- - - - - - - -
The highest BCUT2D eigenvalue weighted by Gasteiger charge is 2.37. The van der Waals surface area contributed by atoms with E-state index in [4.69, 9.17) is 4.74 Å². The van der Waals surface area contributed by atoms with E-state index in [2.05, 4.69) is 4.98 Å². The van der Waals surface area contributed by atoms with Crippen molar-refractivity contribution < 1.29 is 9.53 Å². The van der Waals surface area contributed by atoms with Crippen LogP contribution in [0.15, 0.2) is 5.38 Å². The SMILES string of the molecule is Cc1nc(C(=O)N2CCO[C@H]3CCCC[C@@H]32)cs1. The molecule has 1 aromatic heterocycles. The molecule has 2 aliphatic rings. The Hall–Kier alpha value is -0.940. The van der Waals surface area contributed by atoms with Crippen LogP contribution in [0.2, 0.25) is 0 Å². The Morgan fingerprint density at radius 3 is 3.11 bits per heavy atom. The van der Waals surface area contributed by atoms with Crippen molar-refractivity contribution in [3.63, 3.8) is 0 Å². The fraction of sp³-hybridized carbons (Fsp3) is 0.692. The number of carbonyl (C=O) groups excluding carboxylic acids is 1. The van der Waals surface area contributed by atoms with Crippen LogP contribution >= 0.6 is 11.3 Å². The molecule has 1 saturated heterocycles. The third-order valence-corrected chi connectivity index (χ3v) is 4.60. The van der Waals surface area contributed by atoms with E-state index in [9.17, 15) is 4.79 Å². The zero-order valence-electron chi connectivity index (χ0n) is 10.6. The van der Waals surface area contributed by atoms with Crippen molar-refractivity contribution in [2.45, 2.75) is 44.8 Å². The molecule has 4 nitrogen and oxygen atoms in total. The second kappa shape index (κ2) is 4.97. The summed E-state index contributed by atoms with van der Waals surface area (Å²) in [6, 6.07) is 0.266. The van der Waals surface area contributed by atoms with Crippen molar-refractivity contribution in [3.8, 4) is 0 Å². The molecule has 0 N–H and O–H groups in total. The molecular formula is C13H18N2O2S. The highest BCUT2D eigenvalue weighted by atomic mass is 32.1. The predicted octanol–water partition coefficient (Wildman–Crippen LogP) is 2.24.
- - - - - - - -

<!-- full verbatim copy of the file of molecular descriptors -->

The highest BCUT2D eigenvalue weighted by Gasteiger charge is 2.37. The van der Waals surface area contributed by atoms with E-state index in [4.69, 9.17) is 4.74 Å². The van der Waals surface area contributed by atoms with E-state index in [2.05, 4.69) is 4.98 Å². The van der Waals surface area contributed by atoms with Crippen molar-refractivity contribution < 1.29 is 9.53 Å². The van der Waals surface area contributed by atoms with Crippen LogP contribution in [0.15, 0.2) is 5.38 Å². The SMILES string of the molecule is Cc1nc(C(=O)N2CCO[C@H]3CCCC[C@@H]32)cs1. The molecule has 1 aromatic heterocycles. The molecule has 2 aliphatic rings. The Hall–Kier alpha value is -0.940. The van der Waals surface area contributed by atoms with Crippen LogP contribution in [0.2, 0.25) is 0 Å². The Morgan fingerprint density at radius 3 is 3.11 bits per heavy atom. The van der Waals surface area contributed by atoms with Crippen molar-refractivity contribution in [3.63, 3.8) is 0 Å². The fraction of sp³-hybridized carbons (Fsp3) is 0.692. The number of carbonyl (C=O) groups excluding carboxylic acids is 1. The van der Waals surface area contributed by atoms with Crippen LogP contribution >= 0.6 is 11.3 Å². The molecule has 1 saturated heterocycles. The third-order valence-corrected chi connectivity index (χ3v) is 4.60. The van der Waals surface area contributed by atoms with E-state index in [9.17, 15) is 4.79 Å². The zero-order valence-electron chi connectivity index (χ0n) is 10.6. The van der Waals surface area contributed by atoms with Crippen molar-refractivity contribution in [2.45, 2.75) is 44.8 Å². The molecule has 4 nitrogen and oxygen atoms in total. The second kappa shape index (κ2) is 4.97. The summed E-state index contributed by atoms with van der Waals surface area (Å²) in [6, 6.07) is 0.266. The van der Waals surface area contributed by atoms with Crippen molar-refractivity contribution in [3.8, 4) is 0 Å². The molecule has 0 N–H and O–H groups in total. The molecular formula is C13H18N2O2S. The highest BCUT2D eigenvalue weighted by atomic mass is 32.1. The predicted octanol–water partition coefficient (Wildman–Crippen LogP) is 2.24.